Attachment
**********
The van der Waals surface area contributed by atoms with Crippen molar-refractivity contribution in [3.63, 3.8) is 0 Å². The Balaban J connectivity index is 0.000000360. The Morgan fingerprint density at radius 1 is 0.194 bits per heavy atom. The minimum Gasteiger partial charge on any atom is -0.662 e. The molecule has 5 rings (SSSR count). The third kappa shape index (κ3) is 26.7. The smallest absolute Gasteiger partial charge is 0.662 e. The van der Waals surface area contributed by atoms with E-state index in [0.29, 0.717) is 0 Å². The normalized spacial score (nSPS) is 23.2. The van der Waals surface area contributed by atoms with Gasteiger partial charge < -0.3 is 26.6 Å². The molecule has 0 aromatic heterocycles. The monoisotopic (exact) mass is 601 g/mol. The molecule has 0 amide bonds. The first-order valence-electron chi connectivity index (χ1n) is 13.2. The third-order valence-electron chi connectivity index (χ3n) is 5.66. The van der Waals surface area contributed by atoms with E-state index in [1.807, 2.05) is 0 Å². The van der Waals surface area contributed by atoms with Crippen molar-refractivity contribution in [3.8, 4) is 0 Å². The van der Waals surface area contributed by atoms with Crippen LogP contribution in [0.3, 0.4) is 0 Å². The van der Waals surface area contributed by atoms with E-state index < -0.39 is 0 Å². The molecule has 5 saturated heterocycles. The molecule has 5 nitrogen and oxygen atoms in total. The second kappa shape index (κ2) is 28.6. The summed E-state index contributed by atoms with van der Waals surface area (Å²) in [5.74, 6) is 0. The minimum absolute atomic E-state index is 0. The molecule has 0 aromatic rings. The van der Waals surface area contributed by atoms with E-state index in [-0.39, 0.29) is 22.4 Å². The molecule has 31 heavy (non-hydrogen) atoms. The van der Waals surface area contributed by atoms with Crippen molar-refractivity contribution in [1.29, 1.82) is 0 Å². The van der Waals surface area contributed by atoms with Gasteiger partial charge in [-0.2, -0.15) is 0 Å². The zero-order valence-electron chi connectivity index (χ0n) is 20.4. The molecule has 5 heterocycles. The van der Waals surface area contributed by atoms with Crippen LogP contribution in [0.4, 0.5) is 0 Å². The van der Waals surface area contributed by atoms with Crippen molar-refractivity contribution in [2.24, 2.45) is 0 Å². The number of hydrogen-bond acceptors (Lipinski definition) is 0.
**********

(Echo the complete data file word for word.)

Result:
The van der Waals surface area contributed by atoms with Crippen molar-refractivity contribution in [3.63, 3.8) is 0 Å². The Balaban J connectivity index is 0.000000360. The Morgan fingerprint density at radius 1 is 0.194 bits per heavy atom. The minimum Gasteiger partial charge on any atom is -0.662 e. The molecule has 5 rings (SSSR count). The third kappa shape index (κ3) is 26.7. The smallest absolute Gasteiger partial charge is 0.662 e. The van der Waals surface area contributed by atoms with E-state index in [0.29, 0.717) is 0 Å². The normalized spacial score (nSPS) is 23.2. The van der Waals surface area contributed by atoms with Gasteiger partial charge < -0.3 is 26.6 Å². The molecule has 0 aromatic heterocycles. The monoisotopic (exact) mass is 601 g/mol. The molecule has 0 amide bonds. The first-order valence-electron chi connectivity index (χ1n) is 13.2. The third-order valence-electron chi connectivity index (χ3n) is 5.66. The van der Waals surface area contributed by atoms with E-state index in [1.807, 2.05) is 0 Å². The van der Waals surface area contributed by atoms with Crippen molar-refractivity contribution in [3.8, 4) is 0 Å². The van der Waals surface area contributed by atoms with Crippen LogP contribution in [0.3, 0.4) is 0 Å². The van der Waals surface area contributed by atoms with E-state index < -0.39 is 0 Å². The molecule has 5 saturated heterocycles. The molecule has 5 nitrogen and oxygen atoms in total. The second kappa shape index (κ2) is 28.6. The summed E-state index contributed by atoms with van der Waals surface area (Å²) in [5.74, 6) is 0. The minimum absolute atomic E-state index is 0. The molecule has 0 aromatic rings. The van der Waals surface area contributed by atoms with E-state index in [-0.39, 0.29) is 22.4 Å². The molecule has 31 heavy (non-hydrogen) atoms. The van der Waals surface area contributed by atoms with Crippen molar-refractivity contribution in [1.29, 1.82) is 0 Å². The van der Waals surface area contributed by atoms with Gasteiger partial charge in [-0.2, -0.15) is 0 Å². The zero-order valence-electron chi connectivity index (χ0n) is 20.4. The molecule has 5 heterocycles. The van der Waals surface area contributed by atoms with Crippen LogP contribution in [0.4, 0.5) is 0 Å². The van der Waals surface area contributed by atoms with Crippen molar-refractivity contribution in [2.24, 2.45) is 0 Å². The number of hydrogen-bond acceptors (Lipinski definition) is 0.